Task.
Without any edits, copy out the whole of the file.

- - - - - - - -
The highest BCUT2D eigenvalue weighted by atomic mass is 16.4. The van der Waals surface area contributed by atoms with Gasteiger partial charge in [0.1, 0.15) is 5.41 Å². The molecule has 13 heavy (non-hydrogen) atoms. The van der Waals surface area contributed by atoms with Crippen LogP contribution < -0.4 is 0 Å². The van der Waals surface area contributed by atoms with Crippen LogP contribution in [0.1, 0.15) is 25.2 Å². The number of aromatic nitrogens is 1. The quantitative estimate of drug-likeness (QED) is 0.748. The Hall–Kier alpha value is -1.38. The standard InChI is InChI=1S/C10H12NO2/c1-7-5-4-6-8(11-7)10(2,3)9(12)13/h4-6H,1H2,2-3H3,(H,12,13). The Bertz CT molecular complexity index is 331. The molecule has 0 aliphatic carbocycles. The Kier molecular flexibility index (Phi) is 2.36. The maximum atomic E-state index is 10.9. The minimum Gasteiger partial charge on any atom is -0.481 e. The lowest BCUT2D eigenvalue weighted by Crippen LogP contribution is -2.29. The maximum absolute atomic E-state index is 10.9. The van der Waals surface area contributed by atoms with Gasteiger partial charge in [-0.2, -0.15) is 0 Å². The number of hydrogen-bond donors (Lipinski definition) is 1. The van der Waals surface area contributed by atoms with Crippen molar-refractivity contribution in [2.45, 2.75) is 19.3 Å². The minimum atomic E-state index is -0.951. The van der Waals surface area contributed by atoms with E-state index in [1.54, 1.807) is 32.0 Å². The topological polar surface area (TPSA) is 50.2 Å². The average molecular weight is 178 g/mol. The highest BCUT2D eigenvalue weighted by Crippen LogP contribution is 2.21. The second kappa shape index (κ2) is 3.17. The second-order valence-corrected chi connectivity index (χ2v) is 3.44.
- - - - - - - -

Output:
The highest BCUT2D eigenvalue weighted by atomic mass is 16.4. The van der Waals surface area contributed by atoms with Gasteiger partial charge in [0.1, 0.15) is 5.41 Å². The molecule has 13 heavy (non-hydrogen) atoms. The van der Waals surface area contributed by atoms with Crippen LogP contribution < -0.4 is 0 Å². The van der Waals surface area contributed by atoms with Crippen LogP contribution in [0.1, 0.15) is 25.2 Å². The number of aromatic nitrogens is 1. The quantitative estimate of drug-likeness (QED) is 0.748. The Hall–Kier alpha value is -1.38. The standard InChI is InChI=1S/C10H12NO2/c1-7-5-4-6-8(11-7)10(2,3)9(12)13/h4-6H,1H2,2-3H3,(H,12,13). The Bertz CT molecular complexity index is 331. The molecule has 0 aliphatic carbocycles. The Kier molecular flexibility index (Phi) is 2.36. The maximum atomic E-state index is 10.9. The minimum Gasteiger partial charge on any atom is -0.481 e. The lowest BCUT2D eigenvalue weighted by Crippen LogP contribution is -2.29. The maximum absolute atomic E-state index is 10.9. The van der Waals surface area contributed by atoms with Gasteiger partial charge in [-0.2, -0.15) is 0 Å². The number of hydrogen-bond donors (Lipinski definition) is 1. The van der Waals surface area contributed by atoms with Crippen molar-refractivity contribution in [2.45, 2.75) is 19.3 Å². The minimum atomic E-state index is -0.951. The van der Waals surface area contributed by atoms with E-state index in [1.54, 1.807) is 32.0 Å². The topological polar surface area (TPSA) is 50.2 Å². The average molecular weight is 178 g/mol. The highest BCUT2D eigenvalue weighted by Crippen LogP contribution is 2.21. The second kappa shape index (κ2) is 3.17. The second-order valence-corrected chi connectivity index (χ2v) is 3.44.